The first reading, in English, was by Eleanor Moffitt, of Ifueko Bello-Asemota's poem 'Chibok', about the recent kidnappings in Nigeria, followed by Ugo Onwurah's excellent rendition of a pidgin English poem from the same country. We then zoomed over to Scandinavia with pieces from Louvisa Karlsson-Smthye (Swedish) and Nora Langguth (Norwegian) and continued on the Northern European theme with our staff visitor from the Netherlands Daan Dirksen, and a poem in German by Goethe, 'The Stolen Child', from Alanna Kerr (who leaves us this term). From the English Department, Ms Duggan went for Frank O'Hara's 'Animals'.
Some exotic locations followed: Ukraine (Anton Lysenko), Russia (Roman Sharykin) and Armenia (Kristina Danielyan), followed by a first - Farsi read by MJ McMullough. The originator of the whole concept, our former Head of English John Fanagan, then gave a brief account of the reasons he had started Voices of Poetry many moons ago after experiencing a similar event at the University of Exeter International Summer School and read Seamus Heaney's fine sestina (which you can hear the poet himself reading at the following link) 'Two Lorries'. More English followed: Nyla Jamieson with her Junior Poetry Prize winner 'The Tear', and James O'Connor with the poem he recited at this year's Poetry Aloud competition, Robert Frost's 'Stopping by Woods on a Snowy Evening'.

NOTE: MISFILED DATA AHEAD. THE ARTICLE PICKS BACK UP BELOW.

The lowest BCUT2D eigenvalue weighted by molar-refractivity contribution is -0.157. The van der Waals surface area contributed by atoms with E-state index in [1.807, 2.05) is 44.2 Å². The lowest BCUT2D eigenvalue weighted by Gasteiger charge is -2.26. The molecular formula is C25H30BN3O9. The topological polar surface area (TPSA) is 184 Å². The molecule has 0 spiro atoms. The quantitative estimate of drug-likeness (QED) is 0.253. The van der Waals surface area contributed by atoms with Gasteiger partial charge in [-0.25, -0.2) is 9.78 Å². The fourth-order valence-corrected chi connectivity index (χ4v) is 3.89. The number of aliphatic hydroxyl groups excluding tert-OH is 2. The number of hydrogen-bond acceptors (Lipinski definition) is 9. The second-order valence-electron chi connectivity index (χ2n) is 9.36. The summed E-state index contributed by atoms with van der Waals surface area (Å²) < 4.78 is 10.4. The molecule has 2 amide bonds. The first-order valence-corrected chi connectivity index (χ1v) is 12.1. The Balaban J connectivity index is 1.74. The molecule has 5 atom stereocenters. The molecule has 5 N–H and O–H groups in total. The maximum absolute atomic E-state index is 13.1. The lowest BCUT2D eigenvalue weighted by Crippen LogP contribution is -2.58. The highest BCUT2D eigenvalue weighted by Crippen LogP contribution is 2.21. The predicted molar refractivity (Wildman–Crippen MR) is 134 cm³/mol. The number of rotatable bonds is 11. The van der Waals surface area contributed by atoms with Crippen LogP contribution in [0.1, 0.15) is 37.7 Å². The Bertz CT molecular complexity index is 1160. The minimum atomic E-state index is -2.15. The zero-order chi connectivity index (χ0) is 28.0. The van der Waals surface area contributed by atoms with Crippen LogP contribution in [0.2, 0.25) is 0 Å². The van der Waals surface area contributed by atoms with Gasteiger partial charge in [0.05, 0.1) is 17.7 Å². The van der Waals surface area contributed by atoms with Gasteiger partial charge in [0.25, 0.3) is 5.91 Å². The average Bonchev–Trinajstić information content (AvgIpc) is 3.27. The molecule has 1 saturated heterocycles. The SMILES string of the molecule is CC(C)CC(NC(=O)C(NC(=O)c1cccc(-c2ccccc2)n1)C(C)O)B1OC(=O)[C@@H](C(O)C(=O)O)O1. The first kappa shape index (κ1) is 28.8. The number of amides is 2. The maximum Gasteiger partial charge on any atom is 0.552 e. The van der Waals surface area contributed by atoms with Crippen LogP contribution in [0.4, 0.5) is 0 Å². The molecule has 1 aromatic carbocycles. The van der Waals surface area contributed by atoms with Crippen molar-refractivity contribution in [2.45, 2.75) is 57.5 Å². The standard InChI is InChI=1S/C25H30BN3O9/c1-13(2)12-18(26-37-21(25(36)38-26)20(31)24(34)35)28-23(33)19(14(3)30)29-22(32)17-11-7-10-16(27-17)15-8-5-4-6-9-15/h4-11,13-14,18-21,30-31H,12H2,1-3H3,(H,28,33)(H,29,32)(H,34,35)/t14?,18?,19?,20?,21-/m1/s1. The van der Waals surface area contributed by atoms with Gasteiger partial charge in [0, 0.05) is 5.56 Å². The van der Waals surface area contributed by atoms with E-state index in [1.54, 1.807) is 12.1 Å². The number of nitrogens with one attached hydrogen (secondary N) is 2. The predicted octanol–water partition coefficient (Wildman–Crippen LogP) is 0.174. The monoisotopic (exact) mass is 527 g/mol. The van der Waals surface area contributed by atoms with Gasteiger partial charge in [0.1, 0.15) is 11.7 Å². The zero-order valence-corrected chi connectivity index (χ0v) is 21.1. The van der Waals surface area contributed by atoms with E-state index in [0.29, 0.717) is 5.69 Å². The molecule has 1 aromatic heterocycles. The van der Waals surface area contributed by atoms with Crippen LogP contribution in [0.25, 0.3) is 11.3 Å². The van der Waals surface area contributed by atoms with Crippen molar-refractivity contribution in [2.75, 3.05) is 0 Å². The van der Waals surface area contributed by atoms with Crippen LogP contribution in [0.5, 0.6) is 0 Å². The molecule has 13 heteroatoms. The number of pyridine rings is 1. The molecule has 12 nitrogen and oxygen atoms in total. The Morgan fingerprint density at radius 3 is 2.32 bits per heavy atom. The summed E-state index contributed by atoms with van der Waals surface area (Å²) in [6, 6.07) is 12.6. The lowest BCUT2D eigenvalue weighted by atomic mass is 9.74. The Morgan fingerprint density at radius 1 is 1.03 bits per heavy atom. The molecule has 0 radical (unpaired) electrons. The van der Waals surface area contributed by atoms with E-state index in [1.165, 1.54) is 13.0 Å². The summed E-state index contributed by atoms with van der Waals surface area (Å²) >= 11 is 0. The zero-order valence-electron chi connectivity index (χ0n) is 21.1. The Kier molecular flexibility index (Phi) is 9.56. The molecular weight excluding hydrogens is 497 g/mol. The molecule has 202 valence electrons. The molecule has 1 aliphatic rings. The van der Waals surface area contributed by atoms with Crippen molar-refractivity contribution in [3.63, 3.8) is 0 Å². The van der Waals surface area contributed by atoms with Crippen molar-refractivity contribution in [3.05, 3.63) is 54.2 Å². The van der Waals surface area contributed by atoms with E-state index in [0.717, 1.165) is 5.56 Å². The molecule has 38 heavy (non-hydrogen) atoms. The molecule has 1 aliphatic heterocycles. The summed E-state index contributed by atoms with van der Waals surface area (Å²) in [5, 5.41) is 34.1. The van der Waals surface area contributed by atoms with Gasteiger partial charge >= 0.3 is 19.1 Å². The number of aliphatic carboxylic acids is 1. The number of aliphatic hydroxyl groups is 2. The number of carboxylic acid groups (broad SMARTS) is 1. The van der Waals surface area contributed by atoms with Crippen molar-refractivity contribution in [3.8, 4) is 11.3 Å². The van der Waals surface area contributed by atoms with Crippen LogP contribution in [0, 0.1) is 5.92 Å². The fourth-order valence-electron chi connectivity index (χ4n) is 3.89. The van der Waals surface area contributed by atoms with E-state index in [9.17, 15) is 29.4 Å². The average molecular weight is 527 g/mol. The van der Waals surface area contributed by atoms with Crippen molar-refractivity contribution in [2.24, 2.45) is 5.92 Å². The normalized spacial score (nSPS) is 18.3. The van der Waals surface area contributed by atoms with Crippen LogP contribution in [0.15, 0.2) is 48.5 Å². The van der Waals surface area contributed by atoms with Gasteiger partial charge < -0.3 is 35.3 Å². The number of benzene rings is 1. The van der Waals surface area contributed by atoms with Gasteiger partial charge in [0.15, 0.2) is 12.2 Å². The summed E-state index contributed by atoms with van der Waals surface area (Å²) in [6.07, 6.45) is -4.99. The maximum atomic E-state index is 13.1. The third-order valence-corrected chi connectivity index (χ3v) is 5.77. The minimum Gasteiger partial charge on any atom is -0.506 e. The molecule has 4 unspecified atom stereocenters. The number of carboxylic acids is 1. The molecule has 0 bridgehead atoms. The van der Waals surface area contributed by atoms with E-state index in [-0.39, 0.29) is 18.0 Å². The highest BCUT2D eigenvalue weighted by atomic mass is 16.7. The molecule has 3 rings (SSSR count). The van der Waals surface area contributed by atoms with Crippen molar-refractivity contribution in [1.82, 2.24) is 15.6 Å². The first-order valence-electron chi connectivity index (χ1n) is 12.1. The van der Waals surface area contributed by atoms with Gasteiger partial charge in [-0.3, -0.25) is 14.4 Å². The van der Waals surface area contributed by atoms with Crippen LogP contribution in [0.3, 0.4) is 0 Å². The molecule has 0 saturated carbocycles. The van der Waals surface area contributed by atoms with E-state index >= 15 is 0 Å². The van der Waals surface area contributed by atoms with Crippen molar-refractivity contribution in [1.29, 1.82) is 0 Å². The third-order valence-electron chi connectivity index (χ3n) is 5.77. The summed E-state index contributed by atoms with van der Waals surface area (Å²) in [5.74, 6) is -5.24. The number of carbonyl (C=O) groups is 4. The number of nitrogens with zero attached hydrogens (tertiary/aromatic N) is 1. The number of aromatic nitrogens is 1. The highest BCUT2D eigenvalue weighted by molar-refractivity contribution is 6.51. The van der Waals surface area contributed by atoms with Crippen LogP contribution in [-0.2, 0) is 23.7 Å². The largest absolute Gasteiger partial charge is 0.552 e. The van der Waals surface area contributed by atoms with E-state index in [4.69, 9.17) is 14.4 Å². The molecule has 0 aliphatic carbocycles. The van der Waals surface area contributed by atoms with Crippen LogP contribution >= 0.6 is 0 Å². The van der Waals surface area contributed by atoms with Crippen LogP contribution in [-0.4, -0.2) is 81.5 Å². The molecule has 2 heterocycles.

We moved back into non-English languages then, with Siobhan Brady (Irish), Nicholas Russell (Italian), French (Valentina Ascensio Munoz), Catalan (Laia Casas Abella), Indonesian (Aisha Burke), Korean (Sun Woo Park) and Cantonese (Tim Cheng).
The final group consisted of four leavers: our retiring Head of Geography, 'Ted' Sherwood, with Yeats's 'The Fisherman', a poem which, he said, has pursued him throughout his years in education, the Senior Prefect Alex Owens (Carol Ann Duffy's 'Valentine'), the winner of the Peter Dix Memorial Prize for Poetry (Sadhbh Sheeran, for the third year in a row, with 'The Blight of Sunday Mass') and lastly Mantak Suen, with a memorable impact in Mandarin.
Many thanks to Mr Swift and all the readers for another lovely evening.